However, Dr. John R. Horner has another idea, if you recall from my Wired article post. If you DO recall, he mentions that modern birds have the same genes as the avian-theropods (Coelurosaurs, mainly). They're just turned off or slightly modified. In fact, these "old-dogs" can learn new tricks. Experimenting with these genes (more specifically, these hox genes, or genes that make up the body plan of an organism. Hox genes correspond to a specific body part.), is Horner's former student Hans Larsson notices that as an chicken embryo develops, the embryo has about 16 vertebrae in their tails and then it shrinks to about 4-5 vetebrae in their tails. Larsson then attempts to see if he can keep the gene active longer than usual. In fact, it works. He not only succeeds in keeping the gene on in the chicken, he manages to extend the tail about 3 more vertebrae. Developmental Biologist Mathew Harris has managed to cause a bird's feet to develop downy feathers like the Dromaeosaurs would've had and the Chinese breed of chicken the silky bird. Harris and his mentor found that a chicken mutant was starting to develop embryonic teeth. Suddenly, Horner's idea of retro-engineering of birds into theropod dinosaurs seems possible.
However, it's not as easy as it sounds. Not only do they have to identify the particular genes, but they have to find the right mix of chemicals to start the fertilization process and to create the enzymes needed to control the genes as in what genes are turned on/off and when. Despite this setback, Horner and Larrson believe that at the rate at which we're decoding genomes and the rate at which the science of genetics is racing, we may be able to retro-engineer dinosaurs (mainly theropods) from modern birds within this century. Jurassic Park? Probably not. Living theropod dinosaurs or something like it? Yes!
Author's Note: Information obtained from the Discovery Channel documentary: "Dinosaurs: Return to Life?"
Author's Note: Wondering about the bird wings and the fore-limbs of Dinosaurs? I believe that at the rate at which Genetics is racing, we may able to find the gene that keeps the fingers separate and the arm long and capable of grasping prey and find the right enzymes and chemicals (with the right mixture, of course.) we could keep that gene turned on. Like I said, sounds easy, right? Well, easier said than done fits this situation. However, it will happen within this century I believe and you may see a theropod walking around in a zoo before you kick the bucket. That's the deal with the fore-limbs of the bird embryos and the theropods.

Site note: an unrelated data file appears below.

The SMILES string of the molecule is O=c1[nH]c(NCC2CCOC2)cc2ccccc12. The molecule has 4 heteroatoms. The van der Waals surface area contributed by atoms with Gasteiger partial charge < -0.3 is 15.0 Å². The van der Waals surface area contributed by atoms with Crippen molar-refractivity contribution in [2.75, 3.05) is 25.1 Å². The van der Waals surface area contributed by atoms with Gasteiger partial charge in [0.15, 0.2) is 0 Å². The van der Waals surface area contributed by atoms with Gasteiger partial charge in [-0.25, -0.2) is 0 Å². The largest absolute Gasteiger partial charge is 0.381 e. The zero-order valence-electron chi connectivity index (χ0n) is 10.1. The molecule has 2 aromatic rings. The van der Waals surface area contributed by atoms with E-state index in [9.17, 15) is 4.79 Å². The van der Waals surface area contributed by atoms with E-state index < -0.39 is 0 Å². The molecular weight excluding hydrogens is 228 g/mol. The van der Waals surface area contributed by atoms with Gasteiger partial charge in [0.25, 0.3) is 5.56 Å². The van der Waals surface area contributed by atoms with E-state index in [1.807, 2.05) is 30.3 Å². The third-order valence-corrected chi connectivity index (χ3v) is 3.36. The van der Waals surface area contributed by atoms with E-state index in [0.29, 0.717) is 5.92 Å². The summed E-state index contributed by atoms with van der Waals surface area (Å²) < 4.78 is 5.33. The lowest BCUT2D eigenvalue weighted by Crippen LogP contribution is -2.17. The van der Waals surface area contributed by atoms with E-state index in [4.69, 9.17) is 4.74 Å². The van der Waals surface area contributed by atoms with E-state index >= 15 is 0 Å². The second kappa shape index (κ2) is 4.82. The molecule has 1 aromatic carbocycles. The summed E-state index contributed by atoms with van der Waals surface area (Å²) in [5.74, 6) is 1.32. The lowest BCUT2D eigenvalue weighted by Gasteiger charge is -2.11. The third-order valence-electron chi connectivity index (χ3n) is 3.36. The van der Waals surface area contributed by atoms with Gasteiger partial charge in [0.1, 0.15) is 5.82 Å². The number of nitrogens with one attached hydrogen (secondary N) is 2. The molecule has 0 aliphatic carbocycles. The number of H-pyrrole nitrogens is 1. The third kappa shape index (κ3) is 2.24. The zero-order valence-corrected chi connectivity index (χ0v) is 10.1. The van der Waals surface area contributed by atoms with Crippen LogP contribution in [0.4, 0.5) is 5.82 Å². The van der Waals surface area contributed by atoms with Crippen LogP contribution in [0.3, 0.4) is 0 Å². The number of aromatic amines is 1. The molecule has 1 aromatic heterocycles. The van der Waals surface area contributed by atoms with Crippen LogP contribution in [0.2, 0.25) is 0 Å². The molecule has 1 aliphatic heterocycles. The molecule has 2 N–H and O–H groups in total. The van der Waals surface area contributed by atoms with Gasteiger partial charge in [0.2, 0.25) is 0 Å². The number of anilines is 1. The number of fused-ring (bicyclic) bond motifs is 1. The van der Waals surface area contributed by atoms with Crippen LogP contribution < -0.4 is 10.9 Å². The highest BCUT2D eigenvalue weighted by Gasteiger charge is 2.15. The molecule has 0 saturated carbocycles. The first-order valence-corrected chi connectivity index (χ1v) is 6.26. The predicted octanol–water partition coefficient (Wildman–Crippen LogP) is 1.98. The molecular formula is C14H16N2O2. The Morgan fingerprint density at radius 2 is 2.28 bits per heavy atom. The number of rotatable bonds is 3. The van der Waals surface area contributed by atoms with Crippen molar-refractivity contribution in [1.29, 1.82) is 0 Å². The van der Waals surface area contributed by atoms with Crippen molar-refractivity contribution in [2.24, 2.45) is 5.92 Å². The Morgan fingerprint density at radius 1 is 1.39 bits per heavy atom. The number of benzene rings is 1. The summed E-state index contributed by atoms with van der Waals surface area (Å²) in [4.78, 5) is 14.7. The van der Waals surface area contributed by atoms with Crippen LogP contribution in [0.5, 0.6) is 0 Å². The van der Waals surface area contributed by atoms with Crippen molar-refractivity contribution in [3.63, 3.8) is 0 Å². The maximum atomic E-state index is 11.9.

Friday, July 3, 2009
Me in front of a Triceratops horridus skull.
Those are a sample of the Paleontology Hall at the Museum. If you want to see the rest of my pictures, shoot me an e-mail and I'll be happy to show them to you. In fact, let me explain the rest of the layout of the Muesum. Above the Paleontology Hall where you can see the Edmontosaurus adult and Juvenile next to a Tyrannosaurus rex cast skeleton from a specimen from the Hell Creek Formation in Montana. From up on the balcony on the second floor, you can still see the Diplodocus carnegiei and Quetzocoatilus (sp?). Up on the second floor is the Gem Gallery as I like to call it where you head into dark corridors with illuminated cases of beautiful gems and minerals. There's also the Halls of Texan and African Wildlife where, in the glass cases are stuffed animals (no, not the toys, I mean, dead animals) and displayed them in recreations of their natural habitats. Downstairs, is the local Mummy and they have a King Tut exhibit where they have the room built like the tomb, though the decor and treasures are gone. The "crack" in the wall has a creepy illumination of wildlife and the middle of the room is a Huge "table" where Tut laid in the tomb, except he's obviously not there and the computer was inside showing CT images of the corpse. There's even CT scanning of Tut's skeleton the visitor can manipulate. It's interactive. With the Mummy, there's a number of amulets and mummified animals in the nearby case. As you can see, the Houston Museum of Natural Science/History is pretty cool. I recommend you visit it at least once the next time your in Houston, TX, USA. It was also the home of "Leonardo," if you recall, temporarily.